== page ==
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Re: http status code for site blocked

From: Barry Caplan <bcaplan@i18n.com>
Date: Mon, 09 Dec 2002 22:24:43 -0800
Message-Id: <>
To: "Mohammad Khalid" <cooldude_pk@hotmail.com>, tex@XenCraft.com
Cc: www-international@w3.org
At 10:50 AM 12/10/2002 +0500, Mohammad Khalid wrote:

Given that the point of blocking by the govt is to prevent access to information or even awareness that certain information exists, what point is there in advertising that to people?

There exist ample tools for network administrators to diagnose the reasons for failure of packets to reach their destinations.

>I have to agree with you. Barry did mention about greasing the palms of high government officials, but it is not confirm who actually responsible.

What I suggested were multiple scenarios for Tex's situation, for which I was not able to gather enough info with Tex while he was in China to draw a conclusion. I am skeptical that his site is blocked. I am waiting for more info from Tex about that - hopefully he can provide it tomorrow. The only reason I could think of that happening is if the blocking is by IP address and whoever had his IP address before was blocked. 

Even in the best of worlds, a dedicated person will find it difficult to get routing tables changed not because it is hard to identify the problem machine but because network administration organizations are structured against it. There is a reason we draw the Internet as a cloud on a diagram and in my mind, this is it. 

Add a reluctant bureaucracy on top of a impenetrable organization in a language you have no hope of communicating in and this is an intractable solution to the problem.

Much easier than pretending there are some real guidelines that bureaucrats will adhere here to is to determine using existing tools if you are blocked. If you are and don't want to be, then change IP addresses and see if that helps.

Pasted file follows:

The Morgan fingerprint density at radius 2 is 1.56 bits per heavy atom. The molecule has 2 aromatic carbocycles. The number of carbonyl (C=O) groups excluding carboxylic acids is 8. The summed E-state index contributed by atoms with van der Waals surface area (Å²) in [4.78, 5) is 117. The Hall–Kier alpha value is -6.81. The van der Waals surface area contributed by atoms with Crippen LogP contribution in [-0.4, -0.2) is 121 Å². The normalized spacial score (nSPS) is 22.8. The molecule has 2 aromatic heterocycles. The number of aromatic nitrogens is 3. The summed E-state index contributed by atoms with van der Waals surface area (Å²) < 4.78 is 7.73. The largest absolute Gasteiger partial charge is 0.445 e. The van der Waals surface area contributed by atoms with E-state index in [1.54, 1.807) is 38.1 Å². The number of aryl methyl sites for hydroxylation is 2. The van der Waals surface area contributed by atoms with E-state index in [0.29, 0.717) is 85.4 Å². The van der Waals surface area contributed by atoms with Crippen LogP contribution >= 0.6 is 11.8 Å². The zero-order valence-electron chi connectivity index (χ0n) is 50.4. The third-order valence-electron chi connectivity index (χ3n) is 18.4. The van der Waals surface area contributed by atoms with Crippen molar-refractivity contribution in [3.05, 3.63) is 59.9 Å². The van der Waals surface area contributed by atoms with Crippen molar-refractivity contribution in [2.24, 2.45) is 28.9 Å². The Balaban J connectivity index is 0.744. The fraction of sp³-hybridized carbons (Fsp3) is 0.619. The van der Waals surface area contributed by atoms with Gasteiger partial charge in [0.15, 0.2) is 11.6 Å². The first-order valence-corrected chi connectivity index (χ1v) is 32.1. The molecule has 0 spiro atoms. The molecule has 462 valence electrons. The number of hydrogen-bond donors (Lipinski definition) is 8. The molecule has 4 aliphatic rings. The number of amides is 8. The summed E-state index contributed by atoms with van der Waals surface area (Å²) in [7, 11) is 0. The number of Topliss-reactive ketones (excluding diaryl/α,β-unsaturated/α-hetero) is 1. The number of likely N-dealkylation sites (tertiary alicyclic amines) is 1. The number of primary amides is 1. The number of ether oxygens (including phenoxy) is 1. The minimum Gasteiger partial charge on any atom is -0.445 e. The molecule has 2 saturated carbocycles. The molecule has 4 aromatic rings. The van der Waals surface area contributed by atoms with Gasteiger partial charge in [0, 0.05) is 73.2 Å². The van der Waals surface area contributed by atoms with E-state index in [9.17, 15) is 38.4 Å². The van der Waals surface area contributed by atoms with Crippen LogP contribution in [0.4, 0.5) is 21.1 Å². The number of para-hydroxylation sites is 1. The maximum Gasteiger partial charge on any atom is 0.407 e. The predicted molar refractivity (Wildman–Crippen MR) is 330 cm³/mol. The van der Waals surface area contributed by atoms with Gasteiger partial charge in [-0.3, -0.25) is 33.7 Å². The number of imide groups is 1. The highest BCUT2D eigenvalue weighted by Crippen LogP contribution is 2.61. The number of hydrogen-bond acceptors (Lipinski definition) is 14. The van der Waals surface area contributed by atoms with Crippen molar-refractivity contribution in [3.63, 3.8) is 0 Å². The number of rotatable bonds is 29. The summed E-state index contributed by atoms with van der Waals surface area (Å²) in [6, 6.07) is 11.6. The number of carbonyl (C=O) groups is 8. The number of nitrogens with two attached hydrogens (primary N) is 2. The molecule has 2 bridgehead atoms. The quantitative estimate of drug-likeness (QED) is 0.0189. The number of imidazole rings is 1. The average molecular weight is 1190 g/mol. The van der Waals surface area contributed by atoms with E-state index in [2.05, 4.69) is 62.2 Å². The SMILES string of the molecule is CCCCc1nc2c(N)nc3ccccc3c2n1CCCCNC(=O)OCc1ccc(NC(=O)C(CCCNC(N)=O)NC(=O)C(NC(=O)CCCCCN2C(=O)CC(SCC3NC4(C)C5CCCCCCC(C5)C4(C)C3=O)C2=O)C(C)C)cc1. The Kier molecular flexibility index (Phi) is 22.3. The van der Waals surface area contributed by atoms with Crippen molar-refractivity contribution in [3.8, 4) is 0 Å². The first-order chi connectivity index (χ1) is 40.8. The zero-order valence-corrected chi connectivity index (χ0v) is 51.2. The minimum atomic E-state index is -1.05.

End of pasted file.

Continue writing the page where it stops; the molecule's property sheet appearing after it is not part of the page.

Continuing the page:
>Who actually is incharge of what gets seen and what not.  I do have to agree with you that any probelm concerning the world wide web should have the involvment of the W3C. There should be some policies and guildlines as to when and why a site should be blocked an

There are such policies. In no RFCs that I am aware of is there a discussion of when it is proper to not deliver a TCP packet - only discussions about how to move it on its way and what it should contain. By omission, the policy is nothing should be blocked, and everything possible should be done to go around a problem, whether it is a downed machine or a improper block.

Quite simply, this is the appropriate policy that W3C should state if they must state a policy at all:

"No packets should be blocked except by the administrator of an autonomous network, for packets destined to or from that network. Other packets passing through for which another autonomous network is the ultimate destination shall not be blocked or delayed by any device."

>d if possible a way definded or at least suggested how to get it unblocked.

think about it - If I wanted to block access to certain web people seeing certain web servers living on my network, would you object? Even if I told you you couldn't get in, changing my mind is going to be arbitrary and up to me. Why should I even reveal anything about the configuration of my security arrangements, let alone have apolicy for arbitrary third parties to insist on a change? That is just not how security works. 

A firewall should *never* advertise how it is handling packets if it is expected to be secure. Why is the present case an exception?

Barry Caplan
Received on Tuesday, 10 December 2002 01:23:14 UTC

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